The calibration model parameters check is included in minimum number of data points, linearity checks, normality checks, constancy of error variance and normality tests6, 7, 8, 10. Once all these checks were completed, the calibrated ILI data is recommended for one set of inspections.


Relative calibration of ILI data has several benefits that can immediately affect integrity safety and resources during pipeline operations. If ILI and field-trending demonstrates an under-calling or over-calling of ILI data with respect to field, (e.g. the depth of ILI features are sized shallower or deeper than the corresponding field depth), this can impose a safety or resource issue without addressing the ILI performance. In dig forecast, using the detected features and estimating the timeline that a feature reaches the critical depth is a common practice.

The feature growth is estimated using a corrosion growth rate model [9]. The performance of an ILI tool run can directly impact the corrosion growth rate and finally the forecasted grown feature. In this section, examples demonstrate the calibration application.

Figure 1 shows the tool performance of ILI corrosion MFL program over-calling compared with field depth (trending unity plot). After implementing the calibration over these values, the ILI performance can improve both accuracy (close to zero mean) and precision (tighter standard deviation) of the measurement. The methodology with the highest accuracy (distribution mean closer to zero) and highest precision (smaller standard deviation) are recommended for this. In this example V-Jaech methodology has performed well compared to the other methodologies for this calibration (Figure 2).

Figure 1: Corrosion depth measurement performance for over-calling ILI.
Figure 1: Corrosion depth measurement performance for over-calling ILI.
Figure 2: Corrosion depth unity plot for over-calling ILI.
Figure 2: Corrosion depth unity plot for over-calling ILI.

There are a number of ILI features (Figure 2) that met the excavation criteria; however, after calibration, the corrected depth was shown to be shallower so therefore the feature no longer meets the depth-excavation criteria. Some of these features have been found to be deeper during field inspections and met the dig criteria. Hence, one could see that the calibration results may lead to safety issues for the pipeline. Table 1 lists such features along with their ILI description. These features are considered outliers to the calibration process.

Table 1: List of outliers features.

Screen Shot 2017-03-20 at 4.10.49 PM

The ILI tool sizing and detection ability varies based on morphology and position of the feature with respect to weld. All the outliers above are within 20% NWT sizing ability of the tool due to location close to the weld or the morphology (axial slotting or pinhole). These findings emphasize the need to develop an additional guideline on how to use the calibration process in addition to the detailed statistical approach. The guideline should protect the integrity engineer from using the calibration results blindly.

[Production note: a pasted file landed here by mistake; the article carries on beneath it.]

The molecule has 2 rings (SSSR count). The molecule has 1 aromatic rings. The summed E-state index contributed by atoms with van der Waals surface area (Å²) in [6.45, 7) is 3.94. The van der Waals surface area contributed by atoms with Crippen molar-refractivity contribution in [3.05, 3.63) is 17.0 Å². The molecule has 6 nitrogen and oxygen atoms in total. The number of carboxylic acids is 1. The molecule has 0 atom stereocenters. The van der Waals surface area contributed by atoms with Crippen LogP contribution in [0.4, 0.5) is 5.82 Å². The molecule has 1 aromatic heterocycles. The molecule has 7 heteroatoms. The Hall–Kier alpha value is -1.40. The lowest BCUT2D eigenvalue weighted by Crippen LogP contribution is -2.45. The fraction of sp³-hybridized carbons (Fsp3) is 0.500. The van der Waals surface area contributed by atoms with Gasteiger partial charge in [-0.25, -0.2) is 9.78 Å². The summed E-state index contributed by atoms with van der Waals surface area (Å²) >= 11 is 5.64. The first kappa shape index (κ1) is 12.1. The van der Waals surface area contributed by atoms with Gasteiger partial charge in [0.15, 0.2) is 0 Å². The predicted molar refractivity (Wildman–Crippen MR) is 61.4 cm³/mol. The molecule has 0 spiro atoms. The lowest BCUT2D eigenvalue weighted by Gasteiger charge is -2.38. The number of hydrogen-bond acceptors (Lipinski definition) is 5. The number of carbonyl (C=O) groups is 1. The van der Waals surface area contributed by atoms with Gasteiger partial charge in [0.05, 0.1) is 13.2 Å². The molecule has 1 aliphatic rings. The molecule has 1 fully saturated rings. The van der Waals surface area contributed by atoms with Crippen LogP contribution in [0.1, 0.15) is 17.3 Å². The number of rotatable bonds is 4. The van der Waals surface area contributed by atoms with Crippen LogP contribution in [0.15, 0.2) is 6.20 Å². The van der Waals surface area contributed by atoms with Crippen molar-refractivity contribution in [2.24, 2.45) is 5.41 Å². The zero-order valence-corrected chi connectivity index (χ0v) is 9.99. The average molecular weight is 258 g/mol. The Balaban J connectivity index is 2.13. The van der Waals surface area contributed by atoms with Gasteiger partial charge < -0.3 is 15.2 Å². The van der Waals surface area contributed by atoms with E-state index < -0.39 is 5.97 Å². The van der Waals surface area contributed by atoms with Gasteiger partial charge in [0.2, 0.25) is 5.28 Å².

Similarly, another ILI tool performance can be shown under-calling relative to the field depth (Figure 3). For this example the V-Jeach methodology shows excellent uncertainty estimation for calibrating of ILI data relative to field data. The unity plot for calibrated and non-calibrated data points is shown in Figure 4.

 Figure 3: Corrosion depth measurement performance for under-calling ILI.

Figure 3: Corrosion depth measurement performance for under-calling ILI.
Figure 4: Corrosion depth unity plot for under-calling ILI.
Figure 4: Corrosion depth unity plot for under-calling ILI.

Consider a feature with a depth of 50% NWT measured by the above-mentioned MFL ILI run and with ILI performance that showed over-calling. This feature is calibrated to the depth of 37% NWT. Considering another feature with a depth of 46% NWT for the ILI tool run with the under-calling performance, this feature is calibrated to the depth of 50% NWT. Both these features shown in Table 2 may raise safety and resource issues for the threat management of the pipeline. This change in the depth of the reported features by the ILI measurements can change the dig forecast. In corrosion programs, this can impact the corrosion growth rate for the active corrosion features. Calibrating depth can affect the leak limit state (LLS), which will be discussed later.

Table 2: Comparison between non-calibrated and calibrated data of measured feature by ILI MFL corrosion run.

Screen Shot 2017-03-20 at 4.13.58 PM

Calibrating the corrosion ILI data for RPR values can be performed similar to the depth. The calibration can be implemented directly to the trended RPR values calculated by ILI and field or it can be used to calibrate the depth separately and recalculate the RPR based on calibrated depth. The calibration of RPR (Figure 5) uses both methodologies. In this example the recalculation of RPR was completed using B31G after depth calibration and using the field defect length for both ILI and the field.

Figure 5: Corrosion ILI RPR unity plot for over-calling ILI
Figure 5: Corrosion ILI RPR unity plot for over-calling ILI

Pipeline structural reliability has always been a topic of interest to pipeline integrity analysis. In recent years, this direction has been advanced with the ultimate goal of zero failures in Enbridge Pipelines’ system. One of the most important reliability measures is the probability of failure (PoF) of a component (e.g. pipe joint) or a system (e.g. segment or line). Herein, PoF calculations are based on data collected from ILI tools.

The accuracy and precision of ILI data can considerably affect the PoF results. Calibrating the ILI data can potentially have an effect in determining the line PoF which is calculated for non-calibrated and calibrated ILI data. The PoF value for both the calibrated and non-calibrated ILI feature is calculated for the example (Table 3).